Electro Purification has contracted to deliver up to 5.3 million gallons per day out of its well field off of RM 3237 between Wimberley and Kyle, alarming the hundreds of residents in the area who rely on private wells. Goforth’s reservation for 3 million gallons per day is the largest.
The Trinity Aquifer is generally considered to have poorer-quality water than the Edwards, which is where Goforth’s water supplies currently come from. In January 2013, Electro Purification sent Goforth a draft version of the contract that included suggested changes, including one that deleted a clause that said the water “will meet any more stringent standards reasonably required by the Buyer to ensure acceptable total dissolved solids (TDS), salinity, taste, and odor.”

A month earlier, Fletcher sent Goforth an email saying that the company wanted to use the Texas Commission on Environmental Quality’s water standards, not the more stringent rules set by the federal Environmental Protection Agency. A hydrogeologist at Electro Purification, Fletcher wrote, “advises us that very few water systems in Texas meet EPA standards but meet TCEQ standards.” The executed contract uses the TCEQ standards.

During a February 2014 exchange that set up a meeting for the Goforth board of directors to taste water from Electro Purification’s test wells, Mario Tobias, the utility’s general manager, warned that they might not want to drink untreated water. Leonard Dougal, Go-forth’s general counsel, then volunteered to do so himself: “I will drink it. If I survive, I expect the directors will feel OK about it. So, let’s proceed.”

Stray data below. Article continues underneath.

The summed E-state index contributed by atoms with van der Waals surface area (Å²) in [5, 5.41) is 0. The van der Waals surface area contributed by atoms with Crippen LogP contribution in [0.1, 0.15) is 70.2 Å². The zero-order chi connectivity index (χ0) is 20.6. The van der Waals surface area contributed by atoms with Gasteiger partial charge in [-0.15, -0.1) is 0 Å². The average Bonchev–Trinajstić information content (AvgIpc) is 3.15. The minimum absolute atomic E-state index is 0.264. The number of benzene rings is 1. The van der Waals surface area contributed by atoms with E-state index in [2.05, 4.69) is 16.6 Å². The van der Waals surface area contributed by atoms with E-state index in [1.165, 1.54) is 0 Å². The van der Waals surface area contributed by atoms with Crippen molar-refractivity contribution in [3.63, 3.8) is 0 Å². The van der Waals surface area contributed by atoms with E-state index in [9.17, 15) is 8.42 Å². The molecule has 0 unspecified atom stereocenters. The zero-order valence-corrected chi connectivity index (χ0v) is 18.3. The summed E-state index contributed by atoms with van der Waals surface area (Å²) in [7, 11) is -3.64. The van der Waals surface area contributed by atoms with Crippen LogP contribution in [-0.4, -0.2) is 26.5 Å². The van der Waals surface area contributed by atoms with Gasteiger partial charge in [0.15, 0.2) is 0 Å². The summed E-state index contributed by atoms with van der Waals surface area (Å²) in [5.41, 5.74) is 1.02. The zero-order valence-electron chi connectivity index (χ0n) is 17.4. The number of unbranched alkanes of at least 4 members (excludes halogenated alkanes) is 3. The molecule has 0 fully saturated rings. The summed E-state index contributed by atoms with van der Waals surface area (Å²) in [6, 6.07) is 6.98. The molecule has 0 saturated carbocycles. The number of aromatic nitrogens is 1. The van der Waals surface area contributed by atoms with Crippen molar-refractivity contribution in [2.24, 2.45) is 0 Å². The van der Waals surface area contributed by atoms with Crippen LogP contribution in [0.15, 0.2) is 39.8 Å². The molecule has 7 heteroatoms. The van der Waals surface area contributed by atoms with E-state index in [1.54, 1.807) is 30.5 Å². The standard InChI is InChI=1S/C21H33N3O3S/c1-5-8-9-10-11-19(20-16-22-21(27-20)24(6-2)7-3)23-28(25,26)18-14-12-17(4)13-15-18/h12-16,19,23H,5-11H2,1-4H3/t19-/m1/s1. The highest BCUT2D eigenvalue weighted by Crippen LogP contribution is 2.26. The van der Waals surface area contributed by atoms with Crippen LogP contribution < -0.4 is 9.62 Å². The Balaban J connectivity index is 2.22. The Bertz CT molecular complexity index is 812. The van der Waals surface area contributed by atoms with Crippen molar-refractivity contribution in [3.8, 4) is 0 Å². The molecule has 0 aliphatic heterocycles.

In the end, the directors tasted the water and were satisfied. Tobias then wrote to the company asking if it was OK to pour out the leftover water. Tim Throckmorton, an Electro Purification manager, said the company did not need the water but joked about disposing it: “Sure put on the plants, that is expensive water!”

In a written statement Monday, Throckmorton said that his company’s relationship with Go-forth began five years ago, when the utility was searching for new ways to provide water to its fast-growing customer base.

“They understood they are required to provide water in their service area, thus they were looking for alternatives to providing for their customers,” Throckmorton said. “Electro Purification and Goforth entered into a contractual agreement in order to meet part of their long-term water needs.”
Although the Statesman requested all communications since January 2008, the earliest email provided by Go-forth was from December 2012. Goforth has asked Attorney General Ken Paxton to allow it to withhold communications requested by the newspaper that Dougal believes are exempted from the Public Information Act, including those covered by attorney-client privilege and discussions on potential real estate transactions or eminent-domain takings for the 13-mile pipeline.
Property owners along FM 150, a potential route for the pipeline, have received letters from the Lockwood, Andrews & Newnam engineering firm, which Goforth has hired to help it acquire right of way for the pipeline.

The firm is attempting to negotiate for the easements, but some owners who oppose Electro Purification have vowed not to give up their land. The utility has not yet authorized the use of eminent domain, Dougal said, but it may do so at a future meeting.

The next meeting is March 25. Goforth canceled its February meeting after throngs of angry Wimberley-area residents began showing up to meetings of every governmental body with a connection to the project. Organizers of Electro Purification’s opponents say they are planning to attend the March 25 meeting, which had been scheduled for Wednesday.

But a message on the Goforth website suggests they might not all be able to get in: “There is limited seating (30 seats available) in board room.”

Contact Sean Collins Walsh at 512-912-2939.
Twitter: @seancwalsh